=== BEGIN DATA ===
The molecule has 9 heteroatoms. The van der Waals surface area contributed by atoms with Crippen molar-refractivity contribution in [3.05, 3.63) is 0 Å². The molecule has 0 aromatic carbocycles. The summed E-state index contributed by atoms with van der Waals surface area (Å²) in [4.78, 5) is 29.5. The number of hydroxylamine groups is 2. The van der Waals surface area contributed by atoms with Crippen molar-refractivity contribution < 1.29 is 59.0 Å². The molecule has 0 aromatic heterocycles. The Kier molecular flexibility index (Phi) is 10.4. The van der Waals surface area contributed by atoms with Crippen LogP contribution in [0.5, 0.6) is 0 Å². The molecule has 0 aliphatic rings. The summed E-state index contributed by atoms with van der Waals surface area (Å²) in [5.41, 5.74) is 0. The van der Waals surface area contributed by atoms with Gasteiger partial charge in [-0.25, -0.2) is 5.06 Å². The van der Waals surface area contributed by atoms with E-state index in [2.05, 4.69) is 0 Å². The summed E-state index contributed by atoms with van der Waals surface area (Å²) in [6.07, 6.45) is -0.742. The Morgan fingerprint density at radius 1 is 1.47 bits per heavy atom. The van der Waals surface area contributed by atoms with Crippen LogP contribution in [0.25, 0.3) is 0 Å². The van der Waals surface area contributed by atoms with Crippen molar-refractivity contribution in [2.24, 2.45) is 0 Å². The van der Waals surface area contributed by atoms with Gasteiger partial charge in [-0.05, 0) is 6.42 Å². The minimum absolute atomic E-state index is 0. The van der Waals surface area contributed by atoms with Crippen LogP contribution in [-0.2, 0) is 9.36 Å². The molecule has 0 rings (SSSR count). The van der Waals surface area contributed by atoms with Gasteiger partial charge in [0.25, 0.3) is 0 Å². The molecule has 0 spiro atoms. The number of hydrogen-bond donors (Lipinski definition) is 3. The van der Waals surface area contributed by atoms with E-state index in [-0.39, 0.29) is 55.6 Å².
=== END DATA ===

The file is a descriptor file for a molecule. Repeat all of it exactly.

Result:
The molecule has 9 heteroatoms. The van der Waals surface area contributed by atoms with Crippen molar-refractivity contribution in [3.05, 3.63) is 0 Å². The molecule has 0 aromatic carbocycles. The summed E-state index contributed by atoms with van der Waals surface area (Å²) in [4.78, 5) is 29.5. The number of hydroxylamine groups is 2. The van der Waals surface area contributed by atoms with Crippen molar-refractivity contribution < 1.29 is 59.0 Å². The molecule has 0 aromatic heterocycles. The Kier molecular flexibility index (Phi) is 10.4. The van der Waals surface area contributed by atoms with Crippen LogP contribution in [0.5, 0.6) is 0 Å². The molecule has 0 aliphatic rings. The summed E-state index contributed by atoms with van der Waals surface area (Å²) in [5.41, 5.74) is 0. The van der Waals surface area contributed by atoms with Gasteiger partial charge in [-0.25, -0.2) is 5.06 Å². The van der Waals surface area contributed by atoms with E-state index in [2.05, 4.69) is 0 Å². The summed E-state index contributed by atoms with van der Waals surface area (Å²) in [6.07, 6.45) is -0.742. The Morgan fingerprint density at radius 1 is 1.47 bits per heavy atom. The van der Waals surface area contributed by atoms with Crippen LogP contribution in [0.25, 0.3) is 0 Å². The van der Waals surface area contributed by atoms with Crippen molar-refractivity contribution in [2.24, 2.45) is 0 Å². The van der Waals surface area contributed by atoms with Gasteiger partial charge in [-0.05, 0) is 6.42 Å². The minimum absolute atomic E-state index is 0. The van der Waals surface area contributed by atoms with Crippen LogP contribution in [-0.2, 0) is 9.36 Å². The molecule has 0 rings (SSSR count). The van der Waals surface area contributed by atoms with Gasteiger partial charge in [0.25, 0.3) is 0 Å². The molecule has 0 spiro atoms. The number of hydrogen-bond donors (Lipinski definition) is 3. The van der Waals surface area contributed by atoms with E-state index in [-0.39, 0.29) is 55.6 Å².